J. WILSON: Because, after glasnost, Yeltsin had sold it, basically. So this was this jewel in the crown of what was space exploration in terms of the Soviet Union. But obviously, they had to hemorrhage certain things, and that was one of the first things that they did, which was to sell this back to the Kazakh government, which they would then rent. So it became a financial [L. WILSON: arrangement] transaction.

But it was interesting to know that there was a real link from Moscow, from Star City, all the way direct to Baikonur and Kazakhstan. And so they would, you know, send things down on a rail link. Which was incredible, that these sites were linked.

L. WILSON: And there’s an extraordinary story, as well, that we were there, they mentioned, the Russian space agency that, you know, Lenin was God and Gagarin was Christ. And you think about that sort of the—almost this kind of religious endeavor of doing the space program. Because it meant progress, but of course, somewhere like Baikonur was where Yuri Gagarin was first launched from in a Soyuz rocket.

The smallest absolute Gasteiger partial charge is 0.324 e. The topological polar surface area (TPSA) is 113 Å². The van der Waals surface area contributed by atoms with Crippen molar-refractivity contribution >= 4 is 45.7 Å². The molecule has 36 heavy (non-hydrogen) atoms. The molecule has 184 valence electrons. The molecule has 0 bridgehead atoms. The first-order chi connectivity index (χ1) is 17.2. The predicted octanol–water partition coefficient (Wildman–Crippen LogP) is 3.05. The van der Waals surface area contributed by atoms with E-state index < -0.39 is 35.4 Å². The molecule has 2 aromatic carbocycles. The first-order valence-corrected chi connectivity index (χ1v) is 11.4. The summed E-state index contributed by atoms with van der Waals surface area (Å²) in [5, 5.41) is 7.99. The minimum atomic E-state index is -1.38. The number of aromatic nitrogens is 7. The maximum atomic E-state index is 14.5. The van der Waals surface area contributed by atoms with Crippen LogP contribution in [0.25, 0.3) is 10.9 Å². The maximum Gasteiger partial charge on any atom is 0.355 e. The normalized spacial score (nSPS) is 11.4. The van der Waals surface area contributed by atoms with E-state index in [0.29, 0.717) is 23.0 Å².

So it had a kind of very powerful kind of identity with a lot the [J. WILSON: Yeah] Soviet Union.

CUNO: There’s one image in which you show six chairs behind a desk with six microphones. And on one side there are Russian names, the other side U.S. names. There’s a Russian flag on one side and a U.S. flag on the other side. And no one’s visible in the room. It’s as if this nostalgia for a time in which there was cooperation, as you said, but there’s no longer cooperation.

L. WILSON: Well, in our discussions to film in Baikonur, we met the Russian space agency in Moscow and they said, “Well, which sites would you like to film in?” And we said, “Well, we actually don’t really know because we’ve not been there before.” And so they said, “Well, actually, this is the first time we have a book in English and Russian,” because of the Russian-American collaboration to do this first launch. And that they produced this book. And it documented all the sites in Baikonur, all the launch sites. Because these are like 200 kilometers apart. You know, it’s a big area.

J. WILSON: They give you a map.

L. WILSON: Exactly. [J. WILSON: Yeah] They gave you a map. So we could work out from that and they said— [she chuckles] it was very extraordinary—I remember them saying, “Well, you can take the book home and you can read it from cover to cover, but you mustn’t copy anything.” And we dutifully nodded our heads and said, “Certainly, we won’t copy anything.” And then they said, “But actually, to take it out of the building, they have to wrap it in newspaper.” This mentality was just extraordinary.

J. WILSON: Yes. I mean, well, it was very useful, because unfortunately, we did copy it at the TV Gallery. But it obviously got us there.